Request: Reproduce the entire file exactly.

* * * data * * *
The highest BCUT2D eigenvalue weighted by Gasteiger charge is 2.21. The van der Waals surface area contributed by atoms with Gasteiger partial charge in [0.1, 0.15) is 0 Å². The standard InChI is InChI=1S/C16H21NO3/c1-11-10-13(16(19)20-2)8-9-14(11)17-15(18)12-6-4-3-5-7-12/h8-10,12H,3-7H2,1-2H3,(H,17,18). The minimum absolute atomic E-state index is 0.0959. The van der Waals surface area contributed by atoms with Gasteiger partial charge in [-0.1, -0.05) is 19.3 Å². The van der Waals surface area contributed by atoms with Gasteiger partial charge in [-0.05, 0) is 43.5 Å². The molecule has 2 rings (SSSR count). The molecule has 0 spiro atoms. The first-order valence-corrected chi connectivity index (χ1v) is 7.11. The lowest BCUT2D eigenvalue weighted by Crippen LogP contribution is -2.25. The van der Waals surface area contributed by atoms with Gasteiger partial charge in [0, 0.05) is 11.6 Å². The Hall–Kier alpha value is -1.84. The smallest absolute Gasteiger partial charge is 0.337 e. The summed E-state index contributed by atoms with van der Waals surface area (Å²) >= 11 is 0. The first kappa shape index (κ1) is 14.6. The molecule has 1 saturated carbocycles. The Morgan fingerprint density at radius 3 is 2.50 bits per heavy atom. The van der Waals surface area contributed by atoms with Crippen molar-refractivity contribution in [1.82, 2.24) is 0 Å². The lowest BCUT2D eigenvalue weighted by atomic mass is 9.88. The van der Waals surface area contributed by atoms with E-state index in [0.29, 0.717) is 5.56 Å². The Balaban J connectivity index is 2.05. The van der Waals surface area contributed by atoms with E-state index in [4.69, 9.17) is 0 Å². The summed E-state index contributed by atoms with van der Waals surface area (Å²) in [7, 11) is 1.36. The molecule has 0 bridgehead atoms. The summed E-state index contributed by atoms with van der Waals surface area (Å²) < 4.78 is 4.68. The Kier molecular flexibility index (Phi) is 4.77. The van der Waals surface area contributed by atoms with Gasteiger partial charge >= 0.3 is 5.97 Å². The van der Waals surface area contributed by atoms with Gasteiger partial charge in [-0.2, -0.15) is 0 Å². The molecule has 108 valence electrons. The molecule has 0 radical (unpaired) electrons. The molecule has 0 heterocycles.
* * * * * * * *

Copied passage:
The highest BCUT2D eigenvalue weighted by Gasteiger charge is 2.21. The van der Waals surface area contributed by atoms with Gasteiger partial charge in [0.1, 0.15) is 0 Å². The standard InChI is InChI=1S/C16H21NO3/c1-11-10-13(16(19)20-2)8-9-14(11)17-15(18)12-6-4-3-5-7-12/h8-10,12H,3-7H2,1-2H3,(H,17,18). The minimum absolute atomic E-state index is 0.0959. The van der Waals surface area contributed by atoms with Gasteiger partial charge in [-0.1, -0.05) is 19.3 Å². The van der Waals surface area contributed by atoms with Gasteiger partial charge in [-0.05, 0) is 43.5 Å². The molecule has 2 rings (SSSR count). The molecule has 0 spiro atoms. The first-order valence-corrected chi connectivity index (χ1v) is 7.11. The lowest BCUT2D eigenvalue weighted by Crippen LogP contribution is -2.25. The van der Waals surface area contributed by atoms with Gasteiger partial charge in [0, 0.05) is 11.6 Å². The Hall–Kier alpha value is -1.84. The smallest absolute Gasteiger partial charge is 0.337 e. The summed E-state index contributed by atoms with van der Waals surface area (Å²) >= 11 is 0. The first kappa shape index (κ1) is 14.6. The molecule has 1 saturated carbocycles. The Morgan fingerprint density at radius 3 is 2.50 bits per heavy atom. The van der Waals surface area contributed by atoms with Crippen molar-refractivity contribution in [1.82, 2.24) is 0 Å². The lowest BCUT2D eigenvalue weighted by atomic mass is 9.88. The van der Waals surface area contributed by atoms with E-state index in [0.29, 0.717) is 5.56 Å². The Balaban J connectivity index is 2.05. The van der Waals surface area contributed by atoms with E-state index in [4.69, 9.17) is 0 Å². The summed E-state index contributed by atoms with van der Waals surface area (Å²) in [7, 11) is 1.36. The molecule has 0 bridgehead atoms. The summed E-state index contributed by atoms with van der Waals surface area (Å²) < 4.78 is 4.68. The Kier molecular flexibility index (Phi) is 4.77. The van der Waals surface area contributed by atoms with Gasteiger partial charge >= 0.3 is 5.97 Å². The van der Waals surface area contributed by atoms with Gasteiger partial charge in [-0.2, -0.15) is 0 Å². The molecule has 108 valence electrons. The molecule has 0 radical (unpaired) electrons. The molecule has 0 heterocycles.